Cities, Personal, Psychology, Society, Urban Planning
Comments 5

The Mental Acrobatics of Space

Paris and the Effects of Haussmannization

Paris and the Effects of Haussmannization

Space has always fascinated me. It is something we experience constantly, but few would pause to give thought about.

As a child, I built castles and moats out of rocks and mud. I drew imaginary and fantastic maps. I created cities out of Lego and origami. Yet, I never truly understood the spatial arrangements and relationships between objects. To be honest, despite going to graduate school I still do not completely understand them. In my humble opinion, I believe the interactions between psychology, design, and planning have been quite weak.

Why do we prefer smooth edges and straight lines? Why do we have preferences for certain spatial arrangements? Why are certain places more attractive than others, even if they are designed similarly? Why do we prefer to be in the middle of spaces as opposed to the edges? How do we use the space around us and why are some spaces more utilized than others? Certainly, part of the answers to these questions depend on not only personal preferences but also historical and cultural background – for example certain places like Hong Kong drive on the left side as opposed to the left.

For much of history, architects and planners devised and constructed the physical environment around us based on certain purposes, ideologies, and technologies. Yet, (correct me if I am wrong) it seems as though there is a lack of understanding as to why certain designs can achieve certain purposes. We typically understand if a place is good or not only through observation and experience but find it difficult to uncover why they work. Furthermore, how does the space created relate to our spatial understanding of the world? How do the ways we experience space affect its utility?

Our understanding and orientation of space is complex and dictated by our senses. It is not a perfect system. We all have our own unique blind spots in our vision, hearing, and touch – from the shape of our ears to the arrangement and existence of combinations of neurons relaying our senses to the brain. In spite of all these individuality in our sense, is there a pattern of spatial behavior socially? Another issue with the study of space is the representation of space. We live in a three-dimensional world, but for most of history, we navigate using two-dimensional tools such as maps. Even today, when we use Google Maps for directions, it is typically two dimensional. 3D modeling has enabled research in how we use space more realistically, but data collection and analysis have yet to catch up.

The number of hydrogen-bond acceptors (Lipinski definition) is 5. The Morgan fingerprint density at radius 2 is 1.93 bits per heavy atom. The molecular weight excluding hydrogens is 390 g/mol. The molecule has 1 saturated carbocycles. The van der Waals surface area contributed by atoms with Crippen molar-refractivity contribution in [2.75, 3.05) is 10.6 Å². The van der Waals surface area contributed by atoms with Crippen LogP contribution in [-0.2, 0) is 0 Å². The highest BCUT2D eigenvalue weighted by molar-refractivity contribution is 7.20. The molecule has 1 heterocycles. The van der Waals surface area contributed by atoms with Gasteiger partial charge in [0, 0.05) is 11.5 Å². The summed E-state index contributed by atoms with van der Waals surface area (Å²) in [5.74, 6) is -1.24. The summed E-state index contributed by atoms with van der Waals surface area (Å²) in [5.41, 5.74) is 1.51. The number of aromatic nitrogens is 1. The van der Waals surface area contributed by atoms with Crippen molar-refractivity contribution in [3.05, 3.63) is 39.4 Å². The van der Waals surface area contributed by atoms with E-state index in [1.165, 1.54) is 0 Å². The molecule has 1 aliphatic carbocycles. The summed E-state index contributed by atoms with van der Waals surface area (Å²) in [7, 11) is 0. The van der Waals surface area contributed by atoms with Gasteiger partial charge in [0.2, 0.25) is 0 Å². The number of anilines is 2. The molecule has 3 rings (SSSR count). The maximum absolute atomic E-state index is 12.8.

Personally, I would love to explore how we use our space using data positioned in a 3D model. I would love to dig into the cultural differences of space. Perhaps there is not a general pattern, but patterns pertaining to localities. These results could very likely influence the next wave of urban design and planning in shaping better and more comfortable cities to live in. If anyone has any leads, I would love to hear about them!

In the meantime, I would love to ask all of you:
How do you experience space and how mindful are you of how you use space?

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5 Comments

    • William Fu Lien Hsu says

      It’s always the unexpected ones! Thank you! Your blog is very nice as well!

  1. davidfaught says

    Neat post. I guess as far as maps go, I would point out that they don’t need to be 3D, and they would lose a lot of their efficacy if they represented the real world too closely. We simplify the firehose of reality constantly, because it is useful to do so. As far as urban design goes, I think there has been a lot of work in how culture and psychology affect design choices. Practicality is also a factor. I am guessing we prefer straight lines because they are striking, but more importantly, they allow building designs that allow for tightly fitting components that effectively separate the inside environment from the outside. On a more macro scale, the wide boulevards that Paris is now famous for were originally conceived by the French government to rapidly move troops through the city so as to more effectively crush peasant uprisings! At the time of the French Revolution, the narrow, easily roads blocked streets gave the revolutionaries an important tactical advantage. Interstates in the U.S. were similarly designed to move troops and equipment rapidly, and to enable the best possible exploitation of an economy organized around car culture. Technology drives design in many ways.

    • William Fu Lien Hsu says

      I agree that it could be impractical to have 3D maps, but perhaps it is only because we are not used to them? For example, have you ever gotten lost in an office building trying to find the right room – a 3D map would definitely help.
      Also, I would definitely be welcome to leads in work on culture, psychology, space. Do you know of any works to look at?
      Military need and technology are certainly the driving forces behind the boulevards and interstates. I was asking more general in terms of how we as individuals use space that is designed. After the creation of the boulevards, how was street space used differently? (Obviously that would be a difficult question to answer now.)

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